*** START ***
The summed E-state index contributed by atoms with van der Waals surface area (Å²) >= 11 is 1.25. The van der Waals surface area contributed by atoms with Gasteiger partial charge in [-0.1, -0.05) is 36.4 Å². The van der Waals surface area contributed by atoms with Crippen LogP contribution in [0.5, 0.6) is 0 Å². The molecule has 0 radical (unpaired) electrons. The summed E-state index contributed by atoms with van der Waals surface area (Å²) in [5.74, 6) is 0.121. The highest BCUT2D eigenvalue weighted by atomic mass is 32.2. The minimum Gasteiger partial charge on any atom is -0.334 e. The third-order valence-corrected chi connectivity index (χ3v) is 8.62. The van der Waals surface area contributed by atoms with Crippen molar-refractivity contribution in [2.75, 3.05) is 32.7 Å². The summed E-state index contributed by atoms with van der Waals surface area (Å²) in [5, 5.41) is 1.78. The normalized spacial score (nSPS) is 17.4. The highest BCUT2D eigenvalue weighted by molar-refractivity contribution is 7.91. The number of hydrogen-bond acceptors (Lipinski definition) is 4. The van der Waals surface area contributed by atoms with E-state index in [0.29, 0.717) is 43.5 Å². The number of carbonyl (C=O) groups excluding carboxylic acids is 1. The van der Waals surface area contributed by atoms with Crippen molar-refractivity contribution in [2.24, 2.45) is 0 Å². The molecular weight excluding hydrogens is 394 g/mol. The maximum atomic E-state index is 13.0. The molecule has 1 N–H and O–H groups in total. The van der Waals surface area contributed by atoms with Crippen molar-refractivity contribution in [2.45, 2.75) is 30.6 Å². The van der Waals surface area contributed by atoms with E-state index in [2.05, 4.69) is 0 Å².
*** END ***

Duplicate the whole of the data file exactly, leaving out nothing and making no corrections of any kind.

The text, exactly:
The summed E-state index contributed by atoms with van der Waals surface area (Å²) >= 11 is 1.25. The van der Waals surface area contributed by atoms with Gasteiger partial charge in [-0.1, -0.05) is 36.4 Å². The van der Waals surface area contributed by atoms with Crippen LogP contribution in [0.5, 0.6) is 0 Å². The molecule has 0 radical (unpaired) electrons. The summed E-state index contributed by atoms with van der Waals surface area (Å²) in [5.74, 6) is 0.121. The highest BCUT2D eigenvalue weighted by atomic mass is 32.2. The minimum Gasteiger partial charge on any atom is -0.334 e. The third-order valence-corrected chi connectivity index (χ3v) is 8.62. The van der Waals surface area contributed by atoms with Crippen molar-refractivity contribution in [2.75, 3.05) is 32.7 Å². The summed E-state index contributed by atoms with van der Waals surface area (Å²) in [5, 5.41) is 1.78. The normalized spacial score (nSPS) is 17.4. The highest BCUT2D eigenvalue weighted by molar-refractivity contribution is 7.91. The number of hydrogen-bond acceptors (Lipinski definition) is 4. The van der Waals surface area contributed by atoms with E-state index in [0.29, 0.717) is 43.5 Å². The number of carbonyl (C=O) groups excluding carboxylic acids is 1. The van der Waals surface area contributed by atoms with Crippen molar-refractivity contribution in [2.24, 2.45) is 0 Å². The molecular weight excluding hydrogens is 394 g/mol. The maximum atomic E-state index is 13.0. The molecule has 1 N–H and O–H groups in total. The van der Waals surface area contributed by atoms with Crippen molar-refractivity contribution in [2.45, 2.75) is 30.6 Å². The van der Waals surface area contributed by atoms with E-state index in [2.05, 4.69) is 0 Å².